The next trail is Hidden Acres, another cool trail that almost connects New York Creek with Brown's Ravine. It's a no-no trail for bikes, and since a park ranger was camped out at the gate, staring me down, I rode right on by.

After a short road transition, I was on the Brown's Ravine trail. I really like that trail. Again, I felt like my old self. Finally. Just riding and not worrying about my wrist. It is what it is, and I've learned to ride with the "handicap."

It's sad to see Folsom Lake without water again. The marina is empty. All the boats are in the parking lot.

On the plus side, without boats the lake is calm and peaceful.

After Brown's, it's another short road transition on Sophia Parkway to the next trail, which is another gravel fireroad. It's about two miles long with a tough climb at the beginning and a ridiculously steep climb at the end. I had to climb it out of the saddle in a 32x32, stuck in that precarious place between spinning the rear tire and flipping over backwards. Very steep.

After a short singletrack descent I was back on the road where I noticed I had a rear flat. I stopped and found the goathead. I looked for a shady spot to throw in my spare tube.

When I got going again I jumped on the trail that links Iron Point Road to El Dorado Hills Blvd. This is where I got the second flat, this time with five goatheads in the front tire. I patched the previously flat tube with only one hole and put it in front.

On the long singletrack climb back up through the back side of Serrano I picked up a couple more thorns in my front tire. I didn't seem to be losing air, so I just kept going.

By the time I got home the front tire was going a little soft, but I made it. Within an hour it was totally flat.

It was a really great ride, especially since doing it backwards made it so much different, but the flat tires took some of the fun out of it.


Wednesday, September 02, 2009

California Dreamin'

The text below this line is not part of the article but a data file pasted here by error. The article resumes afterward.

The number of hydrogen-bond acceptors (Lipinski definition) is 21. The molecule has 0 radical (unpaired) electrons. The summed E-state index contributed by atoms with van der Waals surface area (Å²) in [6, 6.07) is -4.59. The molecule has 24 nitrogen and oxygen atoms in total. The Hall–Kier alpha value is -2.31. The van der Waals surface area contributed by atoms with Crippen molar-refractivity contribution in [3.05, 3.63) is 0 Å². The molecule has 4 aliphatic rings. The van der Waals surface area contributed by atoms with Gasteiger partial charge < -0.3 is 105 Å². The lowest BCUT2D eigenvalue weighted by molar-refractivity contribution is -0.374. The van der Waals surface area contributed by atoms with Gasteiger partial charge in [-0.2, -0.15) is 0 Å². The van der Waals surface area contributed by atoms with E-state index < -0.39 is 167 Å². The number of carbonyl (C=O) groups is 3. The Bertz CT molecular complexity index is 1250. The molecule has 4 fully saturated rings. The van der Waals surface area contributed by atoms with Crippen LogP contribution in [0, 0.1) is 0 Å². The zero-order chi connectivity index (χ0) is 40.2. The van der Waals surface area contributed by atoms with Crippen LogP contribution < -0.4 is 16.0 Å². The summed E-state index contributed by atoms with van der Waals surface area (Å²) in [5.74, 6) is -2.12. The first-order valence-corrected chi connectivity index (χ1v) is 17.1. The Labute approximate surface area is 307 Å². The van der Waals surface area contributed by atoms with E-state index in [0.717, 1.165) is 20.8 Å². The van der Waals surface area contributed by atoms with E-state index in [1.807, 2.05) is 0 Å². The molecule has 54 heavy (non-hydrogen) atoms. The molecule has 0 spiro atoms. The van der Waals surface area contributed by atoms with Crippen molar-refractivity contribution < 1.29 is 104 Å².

When I set out to partake in an activity, I usually assess whether or not the activity is worth blogging about. Does it have blog appeal? Does the activity inherently possess the ultimate essence of blogginess?

If so, I grab the camera as I head out the door and start formulating the post in my head as I drive. Today's post was to be about a really great ride I did, in a place I haven't been to in a while, and all the great memories the area would invoke: the 24-hour races, the cross-country races, the victory, the defeat, the heat, the cold, the dust and the mud, the friendships that were forged, and encountering Sasquatch in the night. I would expertly weave all these things together, and produce my greatest post ever. My epic. My Moby Dick. People from every corner of the world would be saying, "Did you see SS29er's last post? It was . . . awesome. It changed my life."

Then I arrived at the trail to find this shiny new sign, and everything vaporized.

California is crumbling: our economy, our jobs, our infrastructure, our government, our parks. The standard of living we were used to is gone. Our status in the world is gone.

So due to budget problems, the parking area that was free for as long as the recreation area has existed now has a day use fee. Is it two bucks? Nope. Four bucks? No, it's TEN freaking dollars. Really, how many people are going to drop a ten spot to ride around in circles on a boring loop? It's not like it's Tahoe, Crested Butte, Marin or Moab. It's a dusty damn fire road in Cool, California.

Schwarzenegger took 15% of my pay, but he wasn't getting my ten bucks, so I drove across the street to a church and parked. But when I saw this sign, I left. I thought they were just too damned pretentious. I mean, what makes them cooler than the next Lutheran church?

Then I drove a little farther and found this:

Park and ride. How appropriate. I find it very funny that this free, state-run facility is a quarter mile from another state-run parking lot that charges $10. Suck it, Schwarzenegger. Dirty bastard.

With ten extra bucks in my pocket, I went out and did my ride. It was not epic. It was not that fun.

I rode the loop from the 2007 24-hour race, which is about 11 miles. One of the trail sections built for that race was overgrown and obviously had not been used since then, so I took about 1000 star thistle thorns in the shins. So nice.

Most of the loop is wide, dusty, rocky, rutted fire road with the occasional piece of singletrack. The only thing that keeps the loop from being completely useless is the tough climbing. People usually get readings between 1200 and 1500 feet per lap on their GPS units, so at least it's good training.

On the next time around I avoided the trail of shredded shins and took a new trail that looked to be recently built. It was actually pretty good, and a nice departure from the crappy fire road. Unfortunately, the damn horses had turned everything into powdered sugar. Worthless beasts. After a couple rains it should be nice.

This section gave me a break from the sun, and I briefly forgot that I was riding the boredom loop in Cool.

Although I set out to do three laps, the boredom kept me to two. I wanted 30 miles but settled for 24.